TGW Q+A: Mona / Dark Mofo Creative Director, Leigh Carmichael

On the eve of my fourth visit to MONA – Museum of Old and New Art in Hobart, I casually sent an email (from bed HQ, or electric blanket lady land) to Mona’s general inbox, inviting the creative director to do a Q+A with me. I wasn’t really expecting any response, let alone a positive one. If you haven’t been to Mona or Dark Mofo, you must. It will change your life.

Here is Mona / Dark Mofo Creative Director, Leigh Carmichael for The Garb Wire.

TGW: What keeps you up at night?

LC: I’ve lost a lot of sleep worrying about rain at outdoor gigs, and box office targets are a nightmare. I sleep fairly well, but festivals and events are not for the fainthearted.

TGW: Have you ever turned a disaster into a success?

LC: To be honest, until I was 30, my career was a disaster. (But I had a nice folio ;-))

One of my philosophical heroes, Joseph Campbell, said, “where you stumble and fall, there you will find your gold.” I swear this is true (if you can see it).

“Failure is a far greater teacher than success can ever be.”

TGW: What drove you to stay in Tasmania when all your peers left in the mid 90s?

LC: I honestly remember thinking, with the internet (new at the time) there should technically be no reason why I can’t do great design work from Hobart. And I wanted to live here, so I stayed. For ten years it was the worst decision I ever made…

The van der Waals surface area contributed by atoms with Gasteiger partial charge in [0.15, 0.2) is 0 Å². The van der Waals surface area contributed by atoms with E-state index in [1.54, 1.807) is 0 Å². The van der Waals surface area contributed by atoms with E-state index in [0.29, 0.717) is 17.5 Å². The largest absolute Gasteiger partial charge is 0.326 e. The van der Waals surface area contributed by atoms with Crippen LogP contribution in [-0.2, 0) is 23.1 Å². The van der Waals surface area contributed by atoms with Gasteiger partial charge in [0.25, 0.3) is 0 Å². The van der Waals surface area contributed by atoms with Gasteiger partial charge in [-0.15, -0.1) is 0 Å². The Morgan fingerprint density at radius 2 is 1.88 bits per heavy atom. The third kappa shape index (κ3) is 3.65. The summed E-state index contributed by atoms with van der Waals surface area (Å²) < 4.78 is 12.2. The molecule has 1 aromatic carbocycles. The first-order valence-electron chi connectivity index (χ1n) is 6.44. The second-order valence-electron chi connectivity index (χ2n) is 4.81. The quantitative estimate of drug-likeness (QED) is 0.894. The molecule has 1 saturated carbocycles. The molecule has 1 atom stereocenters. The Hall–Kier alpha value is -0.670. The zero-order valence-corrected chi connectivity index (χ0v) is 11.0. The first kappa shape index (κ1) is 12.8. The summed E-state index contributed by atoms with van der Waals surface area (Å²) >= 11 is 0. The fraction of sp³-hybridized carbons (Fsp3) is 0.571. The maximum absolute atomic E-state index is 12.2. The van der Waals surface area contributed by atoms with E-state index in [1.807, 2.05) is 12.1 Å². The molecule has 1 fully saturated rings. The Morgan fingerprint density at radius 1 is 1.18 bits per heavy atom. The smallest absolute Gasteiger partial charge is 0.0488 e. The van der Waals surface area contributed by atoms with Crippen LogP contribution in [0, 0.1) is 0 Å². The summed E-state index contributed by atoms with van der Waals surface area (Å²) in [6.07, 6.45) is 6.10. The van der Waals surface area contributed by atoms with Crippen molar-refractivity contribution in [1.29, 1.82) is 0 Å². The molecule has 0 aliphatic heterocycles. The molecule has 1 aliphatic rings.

TGW: To date, have you found any of the Mona installations too intense/confronting/physically repulsive?

LC: I found the Aboriginal DNA testing (that was confusing people as [being] real, by Christoph Buchel in June 2014) highly offensive, but I understood why he was doing it. There is a lot of work that is intense, but I think life is too safe these days, we don’t get out of our comfort zones enough, myself included, so I support/enjoy provocative art.

TGW: Name a film that remains unresolved for you?

LC: ‘Inland Empire’ by Lynch. It’s totally fucked up. I ‘think’ it’s a comment (emotional journey) about cheating on your partner and the consequences of that action, but every time I watch it, I’m less sure.

TGW: What’s your favourite mindless distraction?

LC: Online chess.

TGW: When is the moment you feel at home, and where?

LC: Getting off the plane at Hobart airport, at night, when the air is bitterly cold, it’s so clean I take a deep breath. I’m always glad to be home.

TGW: When was the last time you felt free?